Mar 11, 2011 The CNSC activates its Emergency Operations Centre.
Mar 17, 2011 The CNSC issues a directive to all major Canadian nuclear facilities requiring them to review initial lessons learned, re-examine their safety cases, and report on how they are addressing any gaps.
Mar 22, 2011 The CNSC issues a similar directive to all uranium mines and mills, and other important nuclear facilities, such as those hosting small research reactors.
Apr 19, 2011 The CNSC announces the creation of a multidisciplinary internal Task Force to evaluate the operational, technical and regulatory implications of TEPCO's nuclear accident.
July 7, 2011 The CNSC issues the safety review criteria to clarify the scope of the Canadian "stress test" for nuclear power plants.
Jul 28, 2011 All nuclear power plant operators submit reports, based on these criteria, to the CNSC. The reports detail the operators' findings and proposed plans in regard to their lessons learned from the accident in Japan, focusing on the reassessment of external hazards and beyond-design-basis accidents. OPG (PDF) Bruce Power (news release) New Brunswick Power (PDF) Hydro-Québec (not available)
Aug 5, 2011 CNSC President Michael Binder forms the External Advisory Committee to independently assess the organization's processes and responses in light of the lessons learned from Fukushima.
Oct 28, 2011 The CNSC issues the Task Force Report and Management Response for public consultation; it later integrates the comments received into the Action Plan. 
Nov 28, 2011 The IAEA conducts a review of the CNSC's response to the Fukushima Daiichi nuclear event and its implications for Canadian nuclear power plants. The CNSC is the first regulator to request such a review.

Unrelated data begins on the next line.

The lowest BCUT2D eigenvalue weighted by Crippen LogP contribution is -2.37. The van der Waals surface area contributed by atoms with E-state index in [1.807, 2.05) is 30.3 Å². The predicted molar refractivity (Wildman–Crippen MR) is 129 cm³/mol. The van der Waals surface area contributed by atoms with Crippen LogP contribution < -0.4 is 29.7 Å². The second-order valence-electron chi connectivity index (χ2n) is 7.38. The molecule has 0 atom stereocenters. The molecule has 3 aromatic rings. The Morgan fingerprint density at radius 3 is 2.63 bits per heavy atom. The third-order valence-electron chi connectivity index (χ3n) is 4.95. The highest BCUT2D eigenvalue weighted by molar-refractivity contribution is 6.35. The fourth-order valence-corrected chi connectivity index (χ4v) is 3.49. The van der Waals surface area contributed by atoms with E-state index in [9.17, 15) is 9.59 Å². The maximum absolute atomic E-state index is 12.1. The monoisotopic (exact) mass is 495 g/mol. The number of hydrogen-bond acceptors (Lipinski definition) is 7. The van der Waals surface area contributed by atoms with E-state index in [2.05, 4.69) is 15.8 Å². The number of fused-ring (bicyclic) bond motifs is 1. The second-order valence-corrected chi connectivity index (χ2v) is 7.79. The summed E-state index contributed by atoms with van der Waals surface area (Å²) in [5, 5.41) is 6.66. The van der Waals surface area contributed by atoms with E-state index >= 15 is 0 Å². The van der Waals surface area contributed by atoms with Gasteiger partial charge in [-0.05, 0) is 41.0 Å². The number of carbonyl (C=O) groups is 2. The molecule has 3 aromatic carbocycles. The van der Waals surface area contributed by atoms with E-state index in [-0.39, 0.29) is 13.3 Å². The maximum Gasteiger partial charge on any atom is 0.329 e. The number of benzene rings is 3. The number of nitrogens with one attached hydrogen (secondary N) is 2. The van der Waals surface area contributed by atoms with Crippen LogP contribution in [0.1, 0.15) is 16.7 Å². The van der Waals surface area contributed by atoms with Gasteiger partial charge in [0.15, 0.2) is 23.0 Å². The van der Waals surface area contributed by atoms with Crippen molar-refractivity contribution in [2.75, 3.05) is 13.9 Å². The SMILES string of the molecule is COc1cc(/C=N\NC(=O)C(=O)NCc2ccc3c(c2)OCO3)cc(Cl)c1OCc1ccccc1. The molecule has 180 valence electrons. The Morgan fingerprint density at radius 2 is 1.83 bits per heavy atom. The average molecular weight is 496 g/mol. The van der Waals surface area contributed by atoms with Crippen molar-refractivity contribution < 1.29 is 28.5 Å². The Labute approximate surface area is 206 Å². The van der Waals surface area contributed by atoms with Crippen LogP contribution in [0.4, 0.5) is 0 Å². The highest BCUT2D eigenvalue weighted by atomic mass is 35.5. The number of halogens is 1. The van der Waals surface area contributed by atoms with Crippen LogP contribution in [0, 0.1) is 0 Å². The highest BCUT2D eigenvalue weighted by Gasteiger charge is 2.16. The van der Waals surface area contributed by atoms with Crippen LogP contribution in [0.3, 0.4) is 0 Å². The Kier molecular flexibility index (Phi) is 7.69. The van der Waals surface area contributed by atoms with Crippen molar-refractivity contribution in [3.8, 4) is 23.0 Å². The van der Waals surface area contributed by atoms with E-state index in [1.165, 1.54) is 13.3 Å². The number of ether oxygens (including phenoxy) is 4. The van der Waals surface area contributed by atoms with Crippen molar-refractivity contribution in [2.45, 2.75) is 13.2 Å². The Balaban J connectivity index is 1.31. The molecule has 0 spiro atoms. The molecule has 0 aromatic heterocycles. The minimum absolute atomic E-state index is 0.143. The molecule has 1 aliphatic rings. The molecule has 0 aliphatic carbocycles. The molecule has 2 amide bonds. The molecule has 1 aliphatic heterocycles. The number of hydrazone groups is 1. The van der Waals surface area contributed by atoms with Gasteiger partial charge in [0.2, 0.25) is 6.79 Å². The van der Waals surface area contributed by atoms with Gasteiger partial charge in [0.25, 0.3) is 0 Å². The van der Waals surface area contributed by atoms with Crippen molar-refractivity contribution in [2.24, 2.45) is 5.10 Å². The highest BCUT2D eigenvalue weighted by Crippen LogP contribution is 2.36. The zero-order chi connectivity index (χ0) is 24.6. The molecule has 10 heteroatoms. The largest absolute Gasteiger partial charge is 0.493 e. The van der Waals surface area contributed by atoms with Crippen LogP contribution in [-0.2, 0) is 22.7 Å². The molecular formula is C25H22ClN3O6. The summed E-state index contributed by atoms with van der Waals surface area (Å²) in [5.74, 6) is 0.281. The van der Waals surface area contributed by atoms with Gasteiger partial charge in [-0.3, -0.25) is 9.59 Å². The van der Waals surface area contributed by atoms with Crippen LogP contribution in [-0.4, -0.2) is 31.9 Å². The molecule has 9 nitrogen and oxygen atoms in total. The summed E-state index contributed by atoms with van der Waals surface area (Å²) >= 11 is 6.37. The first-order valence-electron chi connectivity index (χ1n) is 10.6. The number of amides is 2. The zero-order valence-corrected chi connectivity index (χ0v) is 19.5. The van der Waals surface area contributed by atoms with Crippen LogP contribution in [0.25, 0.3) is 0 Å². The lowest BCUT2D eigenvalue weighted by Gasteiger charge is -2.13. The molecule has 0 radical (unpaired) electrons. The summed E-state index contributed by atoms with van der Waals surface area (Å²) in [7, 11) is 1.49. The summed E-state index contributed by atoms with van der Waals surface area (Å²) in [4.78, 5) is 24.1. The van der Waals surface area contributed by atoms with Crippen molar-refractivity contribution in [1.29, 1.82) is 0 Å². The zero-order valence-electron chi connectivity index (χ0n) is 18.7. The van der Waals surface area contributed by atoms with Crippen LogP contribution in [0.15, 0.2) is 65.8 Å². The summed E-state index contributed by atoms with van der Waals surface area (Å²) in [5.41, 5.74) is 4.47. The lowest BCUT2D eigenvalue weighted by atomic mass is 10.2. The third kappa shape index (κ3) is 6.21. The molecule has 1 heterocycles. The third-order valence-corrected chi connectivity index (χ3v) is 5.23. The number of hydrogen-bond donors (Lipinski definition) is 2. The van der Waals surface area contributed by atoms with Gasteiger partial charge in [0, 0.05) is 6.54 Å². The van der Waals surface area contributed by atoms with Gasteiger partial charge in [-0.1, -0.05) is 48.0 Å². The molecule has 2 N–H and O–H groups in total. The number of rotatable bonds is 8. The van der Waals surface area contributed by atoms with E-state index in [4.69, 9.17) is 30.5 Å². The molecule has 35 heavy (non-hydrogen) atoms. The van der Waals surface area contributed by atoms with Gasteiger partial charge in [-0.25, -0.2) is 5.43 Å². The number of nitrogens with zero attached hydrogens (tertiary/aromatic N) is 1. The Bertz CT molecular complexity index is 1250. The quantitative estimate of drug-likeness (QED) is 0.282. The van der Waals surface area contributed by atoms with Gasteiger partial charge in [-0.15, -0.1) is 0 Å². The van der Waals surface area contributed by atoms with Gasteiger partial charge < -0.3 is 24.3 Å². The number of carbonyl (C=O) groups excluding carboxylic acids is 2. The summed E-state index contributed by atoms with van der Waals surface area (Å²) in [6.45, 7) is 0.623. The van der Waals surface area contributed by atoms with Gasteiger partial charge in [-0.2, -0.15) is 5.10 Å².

Dec 21, 2011 The CNSC publishes a first draft version Action Plan on Task Force Recommendations for public consultation.
Mar 2, 2012 The CNSC integrates the comments received and publishes its second draft version of the Task Force Report, the Management Response and the Action Plan (PDF) for public consultation.
Mar 5, 2012 The IAEA publishes its report of the review conducted on Canada's response.
Apr 12, 2012 The External Advisory Committee delivers its report to CNSC President Michael Binder.
May 3, 2012 The Commission holds a public meeting to discuss the Task Force Report, the Management Response and the Action Plan (PDF). The recommendations from the External Advisory Committee, as well as input from the public, are integrated into the final CNSC Action Plan in light of the lessons learned from the accident in Japan.
August 2013 The CNSC publishes the CNSC Integrated Action Plan On the Lessons Learned From the Fukushima Daiichi Nuclear Accident.

Implementation status

Canadian nuclear facility operators have made significant progress in implementing the CNSC Integrated Action Plan to address lessons learned from the Fukushima Daiichi nuclear accident.

All short-term actions, as set forth in the CNSC Integrated Action Plan, have been completed for all operating nuclear facilities.

Medium- and long-term actions are either completed or well underway.